Wednesday, August 28, 2013

My Labor Day, Myself

" Come to me, all you who labor and are weary, and I will give you rest." [ Matthew 11:28].

Labor Day in America is the first Monday in September. On that day, we celebrate all those who labor and are weary. We also take a much needed rest from those labors.

So many of us are at work-- whether at the workplace or via electronic "tethers"-- almost around the clock these days. There must be a time when we leave our workplaces, turn off those devices and simply allow ourselves to BE.

We owe it to ourselves to fill ourselves up, so we can serve again with strength.

Even Jesus needed to take time away from His work. Many, many times in the Bible, Jesus went to the seaside, or up on a mountain or to the desert, to reflect and rest, and to pray.

So often, we modern human beings define ourselves by our work. We are at an event such as a wedding, a barbecue or a coffee hour; and the first question we are are asked is, "What do you DO?"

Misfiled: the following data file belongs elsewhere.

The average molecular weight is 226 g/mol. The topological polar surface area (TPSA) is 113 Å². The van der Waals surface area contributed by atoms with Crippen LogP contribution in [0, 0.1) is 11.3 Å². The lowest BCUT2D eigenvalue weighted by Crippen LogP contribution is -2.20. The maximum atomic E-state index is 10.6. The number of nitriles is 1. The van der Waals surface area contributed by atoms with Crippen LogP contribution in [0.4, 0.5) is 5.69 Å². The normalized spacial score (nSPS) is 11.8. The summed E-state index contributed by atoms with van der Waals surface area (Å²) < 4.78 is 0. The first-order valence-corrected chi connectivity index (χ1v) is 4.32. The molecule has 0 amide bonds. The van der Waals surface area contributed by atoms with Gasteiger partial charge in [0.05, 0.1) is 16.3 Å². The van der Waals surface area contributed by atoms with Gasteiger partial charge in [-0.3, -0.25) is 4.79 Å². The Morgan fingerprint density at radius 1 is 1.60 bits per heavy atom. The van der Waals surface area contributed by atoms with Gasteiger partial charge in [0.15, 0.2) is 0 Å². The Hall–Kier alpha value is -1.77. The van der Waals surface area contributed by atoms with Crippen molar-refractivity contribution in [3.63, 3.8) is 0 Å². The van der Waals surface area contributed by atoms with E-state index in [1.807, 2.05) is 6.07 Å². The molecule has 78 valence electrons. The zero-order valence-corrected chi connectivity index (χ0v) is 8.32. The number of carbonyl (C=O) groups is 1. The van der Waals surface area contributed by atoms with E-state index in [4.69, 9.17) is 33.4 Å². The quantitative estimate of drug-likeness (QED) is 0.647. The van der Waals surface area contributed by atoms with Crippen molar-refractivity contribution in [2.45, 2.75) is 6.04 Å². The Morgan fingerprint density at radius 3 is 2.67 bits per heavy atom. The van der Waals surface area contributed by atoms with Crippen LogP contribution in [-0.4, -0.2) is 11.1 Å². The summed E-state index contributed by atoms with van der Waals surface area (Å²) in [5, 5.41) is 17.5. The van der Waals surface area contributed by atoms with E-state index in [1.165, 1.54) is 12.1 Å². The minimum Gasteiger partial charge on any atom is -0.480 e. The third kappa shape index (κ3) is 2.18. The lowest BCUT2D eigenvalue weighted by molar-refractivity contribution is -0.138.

We define ourselves as a plumber, or a nurse, or a teacher, or a librarian.

In family gatherings, we define ourselves as So-And-So's sister, or aunt, or brother, or cousin.

Sometimes, I think that we hide behind our labels.

There were a variety of names in the Bible for Jesus Himself ----

He was known as Jesus, Yahweh, Emmanuel, Rabbi, Teacher, Son of God, Son of Man, son of Mary and Joseph, the Good Shepherd, Christ, Bread of Life, Head of the Church, the Alpha and the Omega, King of Kings, Lamb of God, Lord, Prince of Peace, Ruler, Savior, the True Light, the True Vine. . . .

But Jesus was so much more than the sum total of His labels. Jesus simply WAS.

He never became defensive about who He was.

He never allowed Himself to be reduced to mere labels. Even immediately before His Crucifixion, the governor asked Jesus asked, "Are you not the King of the Jews?" Jesus replied, "If you say that I am."

Summing up ourselves by only labels is about as effective as saying that Jesus was only a carpenter!

I believe that we hide behind our labels, because that allows us to avoid seeing who we REALLY are. All of our busy-ness, and preoccupation with our professions and our career, obliterates our True Selves.